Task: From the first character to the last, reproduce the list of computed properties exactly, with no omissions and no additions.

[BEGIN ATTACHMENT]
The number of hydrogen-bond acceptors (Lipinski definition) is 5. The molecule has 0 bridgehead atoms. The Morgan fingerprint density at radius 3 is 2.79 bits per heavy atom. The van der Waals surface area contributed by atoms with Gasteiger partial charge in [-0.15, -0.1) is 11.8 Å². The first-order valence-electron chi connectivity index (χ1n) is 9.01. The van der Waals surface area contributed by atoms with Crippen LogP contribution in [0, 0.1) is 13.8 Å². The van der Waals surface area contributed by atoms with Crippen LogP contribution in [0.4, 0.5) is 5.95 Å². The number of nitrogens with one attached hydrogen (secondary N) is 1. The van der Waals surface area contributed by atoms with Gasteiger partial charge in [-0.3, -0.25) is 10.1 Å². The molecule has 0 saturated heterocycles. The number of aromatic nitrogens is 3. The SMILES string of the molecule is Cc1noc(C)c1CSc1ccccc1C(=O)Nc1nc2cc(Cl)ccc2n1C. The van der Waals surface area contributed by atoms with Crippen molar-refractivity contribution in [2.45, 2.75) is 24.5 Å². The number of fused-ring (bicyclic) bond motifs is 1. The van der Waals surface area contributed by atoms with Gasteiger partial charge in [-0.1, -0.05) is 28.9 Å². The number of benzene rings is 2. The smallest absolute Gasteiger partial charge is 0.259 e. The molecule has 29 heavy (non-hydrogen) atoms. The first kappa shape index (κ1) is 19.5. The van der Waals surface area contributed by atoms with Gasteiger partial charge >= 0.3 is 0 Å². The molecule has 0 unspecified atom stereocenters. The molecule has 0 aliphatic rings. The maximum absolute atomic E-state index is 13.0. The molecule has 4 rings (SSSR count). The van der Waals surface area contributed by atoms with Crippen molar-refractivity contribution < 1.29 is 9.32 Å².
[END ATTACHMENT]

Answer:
The number of hydrogen-bond acceptors (Lipinski definition) is 5. The molecule has 0 bridgehead atoms. The Morgan fingerprint density at radius 3 is 2.79 bits per heavy atom. The van der Waals surface area contributed by atoms with Gasteiger partial charge in [-0.15, -0.1) is 11.8 Å². The first-order valence-electron chi connectivity index (χ1n) is 9.01. The van der Waals surface area contributed by atoms with Crippen LogP contribution in [0, 0.1) is 13.8 Å². The van der Waals surface area contributed by atoms with Crippen LogP contribution in [0.4, 0.5) is 5.95 Å². The number of nitrogens with one attached hydrogen (secondary N) is 1. The van der Waals surface area contributed by atoms with Gasteiger partial charge in [-0.3, -0.25) is 10.1 Å². The molecule has 0 saturated heterocycles. The number of aromatic nitrogens is 3. The SMILES string of the molecule is Cc1noc(C)c1CSc1ccccc1C(=O)Nc1nc2cc(Cl)ccc2n1C. The van der Waals surface area contributed by atoms with Crippen molar-refractivity contribution in [2.45, 2.75) is 24.5 Å². The number of fused-ring (bicyclic) bond motifs is 1. The van der Waals surface area contributed by atoms with Gasteiger partial charge in [-0.1, -0.05) is 28.9 Å². The number of benzene rings is 2. The smallest absolute Gasteiger partial charge is 0.259 e. The molecule has 29 heavy (non-hydrogen) atoms. The first kappa shape index (κ1) is 19.5. The van der Waals surface area contributed by atoms with Gasteiger partial charge >= 0.3 is 0 Å². The molecule has 0 unspecified atom stereocenters. The molecule has 0 aliphatic rings. The maximum absolute atomic E-state index is 13.0. The molecule has 4 rings (SSSR count). The van der Waals surface area contributed by atoms with Crippen molar-refractivity contribution < 1.29 is 9.32 Å².